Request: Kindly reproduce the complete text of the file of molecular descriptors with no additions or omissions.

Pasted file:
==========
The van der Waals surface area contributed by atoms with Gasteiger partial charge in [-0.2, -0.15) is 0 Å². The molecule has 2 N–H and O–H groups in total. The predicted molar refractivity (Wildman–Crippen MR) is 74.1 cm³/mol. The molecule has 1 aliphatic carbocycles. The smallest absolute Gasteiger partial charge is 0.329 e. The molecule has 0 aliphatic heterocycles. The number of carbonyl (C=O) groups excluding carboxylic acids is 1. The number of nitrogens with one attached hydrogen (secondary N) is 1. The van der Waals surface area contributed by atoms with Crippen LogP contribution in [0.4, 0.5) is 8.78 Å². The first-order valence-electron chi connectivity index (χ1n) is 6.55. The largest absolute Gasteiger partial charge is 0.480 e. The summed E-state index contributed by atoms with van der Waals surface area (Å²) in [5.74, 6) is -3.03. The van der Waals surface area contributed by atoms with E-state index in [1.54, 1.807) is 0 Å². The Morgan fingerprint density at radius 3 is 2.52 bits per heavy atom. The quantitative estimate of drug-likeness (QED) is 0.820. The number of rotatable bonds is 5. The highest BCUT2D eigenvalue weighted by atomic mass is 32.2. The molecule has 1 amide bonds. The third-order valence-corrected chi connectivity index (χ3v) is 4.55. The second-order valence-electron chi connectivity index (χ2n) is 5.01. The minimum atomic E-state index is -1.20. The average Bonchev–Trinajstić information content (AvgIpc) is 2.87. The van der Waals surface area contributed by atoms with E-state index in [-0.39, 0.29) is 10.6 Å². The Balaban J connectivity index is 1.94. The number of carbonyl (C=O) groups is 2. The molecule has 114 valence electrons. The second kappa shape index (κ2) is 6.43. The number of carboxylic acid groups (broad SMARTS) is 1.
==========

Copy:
The van der Waals surface area contributed by atoms with Gasteiger partial charge in [-0.2, -0.15) is 0 Å². The molecule has 2 N–H and O–H groups in total. The predicted molar refractivity (Wildman–Crippen MR) is 74.1 cm³/mol. The molecule has 1 aliphatic carbocycles. The smallest absolute Gasteiger partial charge is 0.329 e. The molecule has 0 aliphatic heterocycles. The number of carbonyl (C=O) groups excluding carboxylic acids is 1. The number of nitrogens with one attached hydrogen (secondary N) is 1. The van der Waals surface area contributed by atoms with Crippen LogP contribution in [0.4, 0.5) is 8.78 Å². The first-order valence-electron chi connectivity index (χ1n) is 6.55. The largest absolute Gasteiger partial charge is 0.480 e. The summed E-state index contributed by atoms with van der Waals surface area (Å²) in [5.74, 6) is -3.03. The van der Waals surface area contributed by atoms with E-state index in [1.54, 1.807) is 0 Å². The Morgan fingerprint density at radius 3 is 2.52 bits per heavy atom. The quantitative estimate of drug-likeness (QED) is 0.820. The number of rotatable bonds is 5. The highest BCUT2D eigenvalue weighted by atomic mass is 32.2. The molecule has 1 amide bonds. The third-order valence-corrected chi connectivity index (χ3v) is 4.55. The second-order valence-electron chi connectivity index (χ2n) is 5.01. The minimum atomic E-state index is -1.20. The average Bonchev–Trinajstić information content (AvgIpc) is 2.87. The van der Waals surface area contributed by atoms with E-state index in [-0.39, 0.29) is 10.6 Å². The Balaban J connectivity index is 1.94. The number of carbonyl (C=O) groups is 2. The molecule has 114 valence electrons. The second kappa shape index (κ2) is 6.43. The number of carboxylic acid groups (broad SMARTS) is 1.